First Pitch: How Long Until McKenry is For Real?

The Pittsburgh Pirates have an interesting situation behind the plate. Michael McKenry has had a surprise season this year, hitting for a .273/.344/.568 line in 132 at-bats, along with ten homers. It’s a small sample size, but those numbers put McKenry in great company. Out of the 40 catchers with 140+ plate appearances this year, McKenry ranks third in OPS (behind Carlos Ruiz and Jonathan Lucroy), second in slugging (behind Lucroy), and his 13.2 AB/HR ratio this year ranks first, one spot ahead of Jarrod Saltalamacchia, who has 20 homers in 271 at-bats.

So at what point do the Pirates start to take notice of their 27-year-old catcher? Last year he hit for a .222/.276/.322 line with two homers in 180 at-bats. In the minors he was hitting for a .274/.369/.421 line with three homers in 95 at-bats. Those numbers are nowhere near his numbers now. However, he did put up good power numbers in the lower levels, with 22 homers in 408 at-bats in low-A, and 18 in 400 at-bats in high-A.

His career history points to this being a fluke. It’s doubtful that McKenry suddenly became the next Mike Napoli. But can he be a good enough catcher to start in the majors? He’s got the defense, and works well with the pitching staff. Offensively, the bar isn’t set very high for catchers. In his time with the Pirates, McKenry has a .721 OPS in 307 at-bats (347 plate appearances). Last year there were 26 catchers with 300+ plate appearances. 16 of those catchers had an OPS above .721. In 2010 it was 29 catchers with 300+ plate appearances, and 16 with an OPS greater than .721.

McKenry won’t keep up this year’s pace, based on his career history, but that .721 OPS wouldn’t be out of the question. That puts him around average offensive production, with good defensive skills. Basically, it makes him Rod Barajas in his prime.

I was working on the annual post-trade deadline look at next year’s payroll (which will go up tomorrow morning), and noticed that the Pirates are currently projected to be over $60 M next year, without any additions via free agency (and with a few projected subtractions). Rod Barajas has a $3.5 M option with no buyout. If the Pirates felt McKenry was legit, they could decline the option from Barajas, go with McKenry as the primary catcher, and turn to a cheap backup, or start to ease Tony Sanchez in to the majors. That would save a few million dollars, keep the same production behind the plate, and ultimately allow the Pirates to focus some resources elsewhere.

The Pirates would be smart to give McKenry more time this year, in order to see how legit he is. He’s started 10 of the last 24 games, which is a good start, although it would be nice to see a 50/50 split. It’s not like his numbers this year would hurt the team, and Rod Barajas has struggled since the middle of June, with a .133/.229/.265 line in 83 at-bats since his OPS was at a season high .721 (hey, there’s that number again) on June 9th.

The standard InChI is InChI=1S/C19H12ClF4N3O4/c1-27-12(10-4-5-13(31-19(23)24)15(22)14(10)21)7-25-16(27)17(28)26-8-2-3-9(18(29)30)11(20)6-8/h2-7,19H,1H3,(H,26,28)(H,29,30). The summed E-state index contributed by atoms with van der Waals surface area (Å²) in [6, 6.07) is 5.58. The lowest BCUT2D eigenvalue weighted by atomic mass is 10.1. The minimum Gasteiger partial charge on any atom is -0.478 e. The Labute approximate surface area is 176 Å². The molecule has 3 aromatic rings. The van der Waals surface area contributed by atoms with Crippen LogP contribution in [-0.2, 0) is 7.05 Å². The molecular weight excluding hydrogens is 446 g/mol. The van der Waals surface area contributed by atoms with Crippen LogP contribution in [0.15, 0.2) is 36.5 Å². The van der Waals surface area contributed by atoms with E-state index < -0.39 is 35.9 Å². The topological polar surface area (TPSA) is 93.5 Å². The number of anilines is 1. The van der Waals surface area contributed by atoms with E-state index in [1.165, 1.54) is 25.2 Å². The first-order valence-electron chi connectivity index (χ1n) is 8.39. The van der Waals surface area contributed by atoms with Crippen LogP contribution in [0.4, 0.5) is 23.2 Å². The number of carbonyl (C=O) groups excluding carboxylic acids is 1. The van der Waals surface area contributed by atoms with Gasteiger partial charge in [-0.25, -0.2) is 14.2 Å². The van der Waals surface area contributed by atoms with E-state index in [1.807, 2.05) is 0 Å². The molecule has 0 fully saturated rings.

McKenry hit for a .325/.378/.725 line with four homers in 40 at-bats in July. And he just started the month of August well, going 2-for-5 with a homer. He’s definitely the hot bat right now. Playing him more often would not only give the Pirates more of an opportunity to see if he’s legit, but it would be the smart move, starting their best catcher at the moment in a playoff race.

Links and Notes

**The Pirates beat the Cubs 8-4.

**Pirates Notebook: McKenry Taking Advantage of Opportunities.

**Prospect Watch: Irwin, Holmes Continue Impressive Pitching; Three Hits for Hanson.

**Jose Osuna Had Historic July For West Virginia.

**Alfonso Soriano Refused a Trade to the Pirates.

**Pirates Sign International Catcher Yoel Gonzalez.

**Gerrit Cole and Jameson Taillon Slip in Baseball Prospectus Top 50.

**Gerrit Cole Has Lots of Weapons, But Which One Will He Focus On?

**The Gaby Sanchez Trade From a Marlins Perspective.

**Minor League Schedule: 8/2/12.


  • I remember reading about McKinnon as a boy and it was quite a revelation. Main reason was because my great grandfather had the exact same name. I fantasized that it was the same guy, but if it was I wouldn’t be here today. My grandfather was born about a decade later in Canada. His father was a bit of a character. Our Alexander remarried in his early sixties and gave his young wife six children, then checked out for the great beyond. I’m descended from one of those six.

    The one additional fact I recall, which could be bogus but it does fit the storyline here, is that he was leading the league in home runs with nine when he left the team, which was a typical season ending total for HR leader in the dead ball era. As a child I pondered how my great grandfather may have been the Babe Ruth of his era if only he hadn’t gotten sick and if only he really was my great grandfather.

  • I really like this feature look forward to it every week